Helen’s Wealth Transfer Strategy: As a hedge against that risk, Helen’s financial professional suggests she take $30,000 each year, or 1% of her accessible assets, and direct the funds to a life insurance policy on her life. She can own this policy outright, although she may want to consider using a trust. If structured properly, life insurance owned by an irrevocable trust will generally keep the proceeds of the life insurance out of the insured’s estate. This will prevent the proceeds from being subject to estate taxation. Estate taxes aren’t an issue for Helen, but for others they could be an issue.
Helen’s Results: Assuming a policy on Helen’s life (a 60-year-old female who receives an underwriting category of Preferred non-tobacco user), her beneficiaries might see the following results. Each year’s life insurance premium is $30,000. That may purchase a life insurance benefit of $2,300,000. Helen’s portfolio is reduced slightly due to the premium expense, but the life insurance benefit gives her a potentially more effective transfer strategy.
Additionally, the death benefit will ensure a return of the funds contributed, something few other financial assets can offer.
In effect, by using her assets to buy life insurance Helen is giving up some upside potential for greater safety in her wealth transfer strategy — By directing this relatively small amount of her net worth into life insurance, she adds a stabilizing element to the dollars ultimately transferred to her family (provided the policy stays in force).

If Helen received a lower rate of return, using life insurance could help offset the risk of loss or underperformance. Through the purchase of life insurance, Helen has, at least in part, shifted the risk of underperformance from her to the insurance company.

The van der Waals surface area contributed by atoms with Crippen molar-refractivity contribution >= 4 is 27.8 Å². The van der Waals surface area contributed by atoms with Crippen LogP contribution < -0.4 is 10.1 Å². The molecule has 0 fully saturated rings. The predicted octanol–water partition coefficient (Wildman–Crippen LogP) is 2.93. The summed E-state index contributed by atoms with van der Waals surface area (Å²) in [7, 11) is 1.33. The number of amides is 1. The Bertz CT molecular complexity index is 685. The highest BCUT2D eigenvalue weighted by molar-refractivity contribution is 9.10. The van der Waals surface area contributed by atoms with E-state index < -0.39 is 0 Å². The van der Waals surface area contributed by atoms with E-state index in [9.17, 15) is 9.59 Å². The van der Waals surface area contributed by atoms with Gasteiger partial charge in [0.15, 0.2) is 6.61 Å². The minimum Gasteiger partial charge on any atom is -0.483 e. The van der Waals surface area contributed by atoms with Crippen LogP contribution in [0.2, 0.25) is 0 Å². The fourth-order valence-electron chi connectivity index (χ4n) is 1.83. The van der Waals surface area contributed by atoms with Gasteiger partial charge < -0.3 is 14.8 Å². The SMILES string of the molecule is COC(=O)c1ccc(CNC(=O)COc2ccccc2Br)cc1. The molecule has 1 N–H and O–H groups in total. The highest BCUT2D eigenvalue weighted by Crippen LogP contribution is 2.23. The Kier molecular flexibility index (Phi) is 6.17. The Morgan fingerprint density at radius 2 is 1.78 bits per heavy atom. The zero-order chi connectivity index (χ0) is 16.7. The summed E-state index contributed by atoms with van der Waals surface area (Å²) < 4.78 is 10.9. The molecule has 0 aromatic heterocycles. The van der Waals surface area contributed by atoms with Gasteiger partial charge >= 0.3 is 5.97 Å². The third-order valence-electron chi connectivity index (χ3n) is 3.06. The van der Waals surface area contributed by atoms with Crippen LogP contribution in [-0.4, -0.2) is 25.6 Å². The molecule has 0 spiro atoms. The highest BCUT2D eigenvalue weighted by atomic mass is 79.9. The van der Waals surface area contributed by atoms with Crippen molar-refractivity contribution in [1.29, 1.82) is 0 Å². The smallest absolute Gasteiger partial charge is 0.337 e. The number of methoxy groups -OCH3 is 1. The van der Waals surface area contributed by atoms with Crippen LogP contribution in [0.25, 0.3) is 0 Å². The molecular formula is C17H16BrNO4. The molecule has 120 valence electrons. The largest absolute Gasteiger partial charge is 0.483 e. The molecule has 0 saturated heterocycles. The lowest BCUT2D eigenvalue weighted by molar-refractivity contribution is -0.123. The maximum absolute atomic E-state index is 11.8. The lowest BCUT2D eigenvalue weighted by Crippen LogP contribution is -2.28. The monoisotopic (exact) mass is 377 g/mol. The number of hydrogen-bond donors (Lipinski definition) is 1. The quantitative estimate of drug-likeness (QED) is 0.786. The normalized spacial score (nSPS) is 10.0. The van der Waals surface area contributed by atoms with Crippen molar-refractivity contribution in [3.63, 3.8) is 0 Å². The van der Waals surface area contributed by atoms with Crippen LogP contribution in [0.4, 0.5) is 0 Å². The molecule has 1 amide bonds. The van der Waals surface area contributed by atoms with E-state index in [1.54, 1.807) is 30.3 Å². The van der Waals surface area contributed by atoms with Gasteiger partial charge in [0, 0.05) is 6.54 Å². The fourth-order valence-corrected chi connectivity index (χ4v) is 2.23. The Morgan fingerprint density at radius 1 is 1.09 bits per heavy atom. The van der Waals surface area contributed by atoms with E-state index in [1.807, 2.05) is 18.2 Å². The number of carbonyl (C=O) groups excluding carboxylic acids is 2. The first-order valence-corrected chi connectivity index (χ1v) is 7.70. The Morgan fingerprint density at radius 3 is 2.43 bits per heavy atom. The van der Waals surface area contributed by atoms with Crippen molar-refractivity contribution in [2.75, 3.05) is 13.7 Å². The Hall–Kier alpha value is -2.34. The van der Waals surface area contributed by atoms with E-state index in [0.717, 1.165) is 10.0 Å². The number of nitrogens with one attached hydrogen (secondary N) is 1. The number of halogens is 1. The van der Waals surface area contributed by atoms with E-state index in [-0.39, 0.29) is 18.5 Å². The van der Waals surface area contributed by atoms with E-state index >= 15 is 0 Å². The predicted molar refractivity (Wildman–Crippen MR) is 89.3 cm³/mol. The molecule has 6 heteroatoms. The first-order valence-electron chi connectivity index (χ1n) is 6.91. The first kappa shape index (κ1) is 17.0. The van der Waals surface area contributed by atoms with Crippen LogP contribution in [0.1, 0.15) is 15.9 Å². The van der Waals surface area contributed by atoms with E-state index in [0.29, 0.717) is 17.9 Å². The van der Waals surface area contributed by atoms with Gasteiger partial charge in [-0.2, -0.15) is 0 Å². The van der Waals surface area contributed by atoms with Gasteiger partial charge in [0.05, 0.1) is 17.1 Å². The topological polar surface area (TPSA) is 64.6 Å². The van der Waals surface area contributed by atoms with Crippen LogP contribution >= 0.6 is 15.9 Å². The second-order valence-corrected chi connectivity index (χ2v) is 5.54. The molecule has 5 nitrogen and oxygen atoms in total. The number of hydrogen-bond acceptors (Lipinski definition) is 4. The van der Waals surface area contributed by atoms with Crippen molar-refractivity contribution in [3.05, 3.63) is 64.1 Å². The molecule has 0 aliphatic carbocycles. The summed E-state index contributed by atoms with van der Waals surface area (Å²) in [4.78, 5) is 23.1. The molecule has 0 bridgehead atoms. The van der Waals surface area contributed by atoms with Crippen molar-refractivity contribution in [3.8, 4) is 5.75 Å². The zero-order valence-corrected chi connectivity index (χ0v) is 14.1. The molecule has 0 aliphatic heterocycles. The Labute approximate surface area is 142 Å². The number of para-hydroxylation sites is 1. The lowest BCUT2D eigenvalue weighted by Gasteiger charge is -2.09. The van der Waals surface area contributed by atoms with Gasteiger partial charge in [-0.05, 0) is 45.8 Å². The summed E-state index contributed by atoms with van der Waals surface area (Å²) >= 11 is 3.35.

Make a Difference with Life Insurance

Ultimately, at her life expectancy, Helen’s purchase of life insurance increases the amount passing to her beneficiaries.
  • If Helen continues to receive the expected pre-tax return of 7% average annual growth, her beneficiaries would gain an additional $437,040.
  • If Helen receives a lower pre-tax return of 5% on her assets, the gain to beneficiaries would be $833,325. In fact, if Helen had invested the $30,000 annual premium at a 5% return, she would have to wait until she was age 92 before the funds would grow to a level greater than the $2,300,000 life insurance death benefit.


Other Considerations

Although using life insurance as a part of your wealth transfer strategy may make sense, you should weigh this against other considerations relative to your long-term financial strategy. Points to consider are:
  • By purchasing a life insurance policy, you will consume a portion of assets that might otherwise grow in your investment portfolio. Although life insurance has the potential to offer leverage in the early years, leaving the premium dollars in your portfolio might provide more to your beneficiaries over time. This is particularly true if you live beyond your life expectancy. You should not dedicate excessive amounts of assets to life insurance. Instead, consider life insurance as only one aspect of your overall financial picture.
  • The effectiveness of this technique depends on the underlying pricing assumptions in the life insurance policy. Should the life insurance fail to meet the pricing assumptions, or should you live significantly beyond your life expectancy, the anticipated death benefit may not provide your beneficiaries with the anticipated leverage.
  • Your ability to purchase life insurance is conditioned by financial and medical underwriting. Based on your overall medical and financial profile, the total amount of life insurance protection you might be able to purchase could be limited or cost prohibitive.
  • The ability of the life insurance carrier to pay its obligations will also affect your planning. You should be certain that you are working with a sound carrier and monitor the carrier’s overall financial ratings on a periodic basis.